As much observation as possible was carried out on the behaviour of the rats
and their pups. Whilst these observations were qualitative, it was hoped that they
would be of some help in explaining such results as pup survival. It was noticed:
(1) During the first half of lactation pups tended to crawl out of the nest when
heat-stressed, whereas the pups kept under control conditions stayed in the nest.
Thus, many pups in the EH group were observed falling or crawling through the
wires of the cage. In the second half of lactation the pups were too big to fall through
the wire of the cage. In general, the pups were more restless under heat-stressed than
in control conditions during the first half of lactation. All pups were active during
the second part of lactation.
1176
H. HEARNSHAW AND M. WODZICKA-TOMASZEWSKA
(2) The mother rats were much more restless in the heat, especially during early
lactation. They would not remain still, or let the pups suck, and were often seen
carrying the pups in their mouths and pushing them out of the cage. Maternal
behaviour was much better in the rats heat-stressed in the second half of lactation
than in those heat-stressed in the first half.
(3) In the heat, both the rats and their pups had scruffy coats whereas those
of the control animals were shiny and sleek.
a
'00 [
80
D
Fig. 2.-Relationship
between feed intake per
rat during a period and
litter weight at the end
of that period.
Control.
D
o LH group .
• EH group.
,~60 f
0
0
0" goo
0
1
-c 40
"
~
20L
o
IV.
""
100
200
300
400
Litter weight (g)
DISCUSSION
Heat stress, whether applied during the first or the second half of lactation,
considerably depressed total productivity per rat. The extent of this reduction in
productivity was not significantly different between the EH and LH treatment
groups, but the factors contributing to this were different in each group. Heat stress
in the early part of lactation resulted in greatly increased mortality rates, but the
surviving pups grew as well as those kept under control conditions. Mortality in
the LH group was not significantly different from that of the controls, but the growth
rates of the surviving pups were significantly lower than those of the controls.
Many factors could have lowered pup survival of the EH group. Firstly there
were many rejections in that group and rejection would reduce a pup's chance of
survival. Pups were replaced in the cages only once a day and would be without food
whilst out of the cage. Many of the rejected pups may have died of starvation whilst
out of the cage or because they were too weak to suck when returned to the nest.
The mothers contributed to the numbers of rejections by not allowing the pups to
suck, by not retrieving pups which were out of the nest, and in many cases by actively
pushing the young out of the cage. In fact, as in the experiments of Macfarlane et al.
(1959) and Pennycuik (1964c), cannibalism occurred in the rats heat-stressed in early
lactation. It is interesting to note that, in this experiment, all pups which were found
partly eaten, or were missing presumed dead, had been rejected previously. Most
HEAT STRESS AND LITTER SURVIVAL IN RATS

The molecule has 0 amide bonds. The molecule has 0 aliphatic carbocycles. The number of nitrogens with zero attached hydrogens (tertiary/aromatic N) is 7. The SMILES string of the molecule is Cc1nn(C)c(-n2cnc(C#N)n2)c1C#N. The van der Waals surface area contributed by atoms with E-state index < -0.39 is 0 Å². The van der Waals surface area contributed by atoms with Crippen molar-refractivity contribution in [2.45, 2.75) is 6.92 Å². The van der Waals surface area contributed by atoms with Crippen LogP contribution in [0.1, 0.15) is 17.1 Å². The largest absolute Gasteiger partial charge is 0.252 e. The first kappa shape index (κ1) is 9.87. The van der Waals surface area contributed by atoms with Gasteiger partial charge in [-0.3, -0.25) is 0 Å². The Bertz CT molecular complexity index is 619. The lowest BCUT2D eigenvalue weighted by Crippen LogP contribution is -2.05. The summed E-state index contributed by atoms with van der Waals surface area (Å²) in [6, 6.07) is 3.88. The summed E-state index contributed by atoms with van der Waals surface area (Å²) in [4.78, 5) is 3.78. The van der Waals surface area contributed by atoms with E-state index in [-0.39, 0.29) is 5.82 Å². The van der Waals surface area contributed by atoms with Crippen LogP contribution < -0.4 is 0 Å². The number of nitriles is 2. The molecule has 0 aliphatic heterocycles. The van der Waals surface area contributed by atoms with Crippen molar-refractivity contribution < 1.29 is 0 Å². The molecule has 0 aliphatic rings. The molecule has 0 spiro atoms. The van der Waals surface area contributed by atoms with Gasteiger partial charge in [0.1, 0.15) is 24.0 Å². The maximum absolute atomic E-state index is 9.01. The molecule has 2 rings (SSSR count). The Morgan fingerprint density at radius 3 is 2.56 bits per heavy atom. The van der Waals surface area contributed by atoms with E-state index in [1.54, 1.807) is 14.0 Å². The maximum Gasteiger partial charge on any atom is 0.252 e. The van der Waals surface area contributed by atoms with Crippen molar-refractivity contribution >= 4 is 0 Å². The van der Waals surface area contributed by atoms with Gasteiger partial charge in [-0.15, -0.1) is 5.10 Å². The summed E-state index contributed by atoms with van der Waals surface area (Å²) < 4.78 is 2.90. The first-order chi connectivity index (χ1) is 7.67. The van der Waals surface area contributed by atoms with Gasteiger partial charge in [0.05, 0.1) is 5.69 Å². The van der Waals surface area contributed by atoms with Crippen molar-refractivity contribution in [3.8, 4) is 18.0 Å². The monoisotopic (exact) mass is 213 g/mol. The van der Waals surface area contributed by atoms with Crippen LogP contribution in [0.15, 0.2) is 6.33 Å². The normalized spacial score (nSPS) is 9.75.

1177
had low body weights at the time of death. Pennycuik (l964b) found that heatstressed pups had lowered sucking reflexes, which also would tend to lower survival.
Heat stress in late lactation did not significantly increase pup mortality, probably partly because the pups were more robust and could withstand periods of
starvation, partly because they were too big to fall out of the cage, and partly because
maternal behaviour of the rats was better than when heat stress was applied early
in lactation. Maternal behaviour was probably well established at this late stage of
lactation and was thus not unduly upset by the heat stress.
The lowered growth rate of pups in the LH group was also probably the result
of numerous factors. Pennycuik (1964a, 1964b) found that heat stress resulted in
lowered feed intakes and liveweights of rats, less secretory tissue in the mammary
glands, and hence lowered milk production. Since lowered intakes and liveweights
followed heat stress in this experiment, it is likely that the heat-stressed animals had
lowered milk production. The depressing effect of heat stress on milk production was
probably greater earlier in lactation (Pennycuik 1966b), but the number of pups
competing for this milk in the EH group was so small (38 % only survived) that they
obtained enough milk to grow well. However, in the LH group mortality was low
and the number of pups competing for the limited milk supply was large. This would
probably cause the low growth rates of pups in this group.
It would be interesting to find out how the survival and growth rates of pups
heat-stressed in early lactation would be affected if the cages were so constructed
that it was impossible for the pups to either crawl or be pushed out of the cage. If
pup mortality were reduced, would the growth rates of the larger number ofsurviving
pups be also depressed because of the reduced milk supply?
Finally, detailed behavioural studies, such as frequency of suckling, the amount
of motor activity of the mother and of the pups, etc., might help to explain the
contributory causes to pup mortality and growth.
V.
ACKNOWLEDGMENTS
Grateful acknowledgments are made to Professor J. V. Evans for making the
facilities of the Department of Physiology available, to Professor N. T. M. Yeates
of the Department of Livestock Husbandry for the use of the thermally controlled
chamber, and to Mr. M. E. D. Webster for the loan of equipment used for some
of the measurements. We wish to thank Drs. V. Bofinger and N. Dawson for advice
on statistical analysis, Mr. A. Jones for the help with the experimental animals, and
Miss Helen Sewell, Mrs. Gabrielle Wallis, and Mr. P. Mortell for technical assistance.
VI.